May 2, 2017

Apple earnings topped estimates, though iPhone sales were below expectations

Ina Fried, author of Login

Eric Risberg / AP

Apple reported quarterly earnings that exceeded expectations, however its sales of 50.7 million iPhones was down slightly from last year and somewhat less than many analysts were expecting.

Overall, its quarterly revenue matched expectations, at $52.9 billion roughly matched what analysts were expecting. Net income topped $11 billion, or $2.10 per diluted share, ahead of expectations of around $2.01, according to Zacks.

Greater China was the geographic weak spot, with revenue down 14 percent from a year ago, with all other regions showing growth (and double-digit growth except for Japan).

Here are some other key stats for the quarter:

  • Mac sales (units): 4.2 million
  • iPad sales (units): 8.9 million
  • Services revenue: $7.0 billion

For the current quarter, Apple said to expect revenue of between $43.5 billion and $45.5 billion and gross profit margins between 37.5 percent and 38.5 percent. Analysts had been targeting revenue of around $45 billion, according to Zacks.

The bottom line: Even though iPhone sales didn't meat the rosiest of projections, Apple had a pretty good quarter overall with other products and services revenue picking up the slack. However, it wasn't a blockbuster and shares traded slightly lower in initial after-hours trading after the report.

Expand chart
Data:; Chart: Andrew Witherspoon / Axios

Go deeper

Trump says he will campaign against Lisa Murkowski after her support for Mattis

Trump with Barr and Meadows outside St. John's Episcopal church in Washington, D.C. on June 1. Photo: Brendan Smialowski/AFP via Getty Images

President Trump tweeted on Thursday that he would endorse "any candidate" with a pulse who runs against Sen. Lisa Murkowski (R-Alaska).

Driving the news: Murkowski said on Thursday that she supported former defense secretary James Mattis' condemnation of Trump over his response to protests in the wake of George Floyd's killing. She described Mattis' statement as "true, honest, necessary and overdue," Politico's Andrew Desiderio reports.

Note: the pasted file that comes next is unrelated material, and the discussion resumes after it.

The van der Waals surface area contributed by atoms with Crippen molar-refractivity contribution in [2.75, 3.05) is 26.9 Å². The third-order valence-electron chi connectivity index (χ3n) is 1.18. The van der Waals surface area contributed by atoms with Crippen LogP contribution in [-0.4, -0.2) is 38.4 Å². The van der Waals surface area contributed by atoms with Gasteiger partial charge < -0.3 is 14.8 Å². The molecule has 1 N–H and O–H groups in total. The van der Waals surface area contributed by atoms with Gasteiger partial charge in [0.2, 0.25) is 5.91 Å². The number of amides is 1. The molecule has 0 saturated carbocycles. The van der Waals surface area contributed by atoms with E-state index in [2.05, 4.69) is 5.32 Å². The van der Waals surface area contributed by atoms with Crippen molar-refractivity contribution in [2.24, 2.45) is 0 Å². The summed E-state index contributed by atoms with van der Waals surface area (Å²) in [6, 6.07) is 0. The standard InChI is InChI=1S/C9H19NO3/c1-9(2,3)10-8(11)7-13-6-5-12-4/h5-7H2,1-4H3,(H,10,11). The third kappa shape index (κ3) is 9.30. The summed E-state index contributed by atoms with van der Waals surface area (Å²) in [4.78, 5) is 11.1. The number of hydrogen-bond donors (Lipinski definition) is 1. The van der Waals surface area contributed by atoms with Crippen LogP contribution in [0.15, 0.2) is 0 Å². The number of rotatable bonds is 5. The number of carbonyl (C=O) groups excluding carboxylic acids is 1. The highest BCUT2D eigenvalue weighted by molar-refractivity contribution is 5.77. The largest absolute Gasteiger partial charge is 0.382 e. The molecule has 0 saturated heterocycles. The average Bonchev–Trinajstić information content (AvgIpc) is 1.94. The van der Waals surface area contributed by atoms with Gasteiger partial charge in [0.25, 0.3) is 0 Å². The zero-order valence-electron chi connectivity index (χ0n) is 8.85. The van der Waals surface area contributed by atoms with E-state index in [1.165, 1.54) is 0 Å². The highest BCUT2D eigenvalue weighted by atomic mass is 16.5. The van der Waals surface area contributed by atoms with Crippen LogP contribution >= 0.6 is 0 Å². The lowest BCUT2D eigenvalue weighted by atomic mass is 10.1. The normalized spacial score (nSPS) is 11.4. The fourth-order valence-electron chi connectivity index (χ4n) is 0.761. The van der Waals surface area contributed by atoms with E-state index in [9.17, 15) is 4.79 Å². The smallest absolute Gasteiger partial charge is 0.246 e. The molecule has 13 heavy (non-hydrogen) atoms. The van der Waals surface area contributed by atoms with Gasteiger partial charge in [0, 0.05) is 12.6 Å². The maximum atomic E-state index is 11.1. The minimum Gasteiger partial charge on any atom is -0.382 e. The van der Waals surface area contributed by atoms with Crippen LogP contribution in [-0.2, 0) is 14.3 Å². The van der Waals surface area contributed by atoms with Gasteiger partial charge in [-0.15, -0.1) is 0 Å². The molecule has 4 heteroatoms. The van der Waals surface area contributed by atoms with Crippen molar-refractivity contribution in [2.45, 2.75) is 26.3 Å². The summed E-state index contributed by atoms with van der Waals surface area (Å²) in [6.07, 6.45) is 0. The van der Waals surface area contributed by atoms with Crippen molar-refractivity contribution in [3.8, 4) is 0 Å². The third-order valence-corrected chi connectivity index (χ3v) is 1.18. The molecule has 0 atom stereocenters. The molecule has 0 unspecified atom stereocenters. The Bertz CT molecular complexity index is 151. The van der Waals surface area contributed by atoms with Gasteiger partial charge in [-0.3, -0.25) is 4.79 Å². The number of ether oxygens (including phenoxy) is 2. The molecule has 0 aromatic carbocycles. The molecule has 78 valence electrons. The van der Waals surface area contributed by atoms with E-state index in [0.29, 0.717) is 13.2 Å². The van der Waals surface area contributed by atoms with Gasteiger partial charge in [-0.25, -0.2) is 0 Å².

5 hours ago - World

The president vs. the Pentagon

Trump visits Mattis and the Pentagon in 2018. Photo: Brendan Smialowski/AFP via Getty

Over the course of just a few hours, President Trump was rebuffed by the Secretary of Defense over his call for troops in the streets and accused by James Mattis, his former Pentagon chief, of trampling the Constitution for political gain.

Why it matters: Current and former leaders of the U.S. military are drawing a line over Trump's demand for a militarized response to the protests and unrest that have swept the country over the killing of George Floyd by police.

New York Times says Tom Cotton op-ed did not meet standards

Photo: Avalon/Universal Images Group via Getty Images)

A New York Times spokesperson said in a statement Thursday that the paper will be changing its editorial board processes after a Wednesday op-ed by Sen. Tom Cotton (R-Ark.), which called for President Trump to "send in the troops" in order to quell violent protests, failed to meet its standards.

Why it matters: The shift comes after Times employees began a coordinated movement on social media on Wednesday and Thursday that argued that publishing the op-ed put black staff in danger. Cotton wrote that Trump should invoke the Insurrection Act in order to deploy the U.S. military against rioters that have overwhelmed police forces in cities across the country.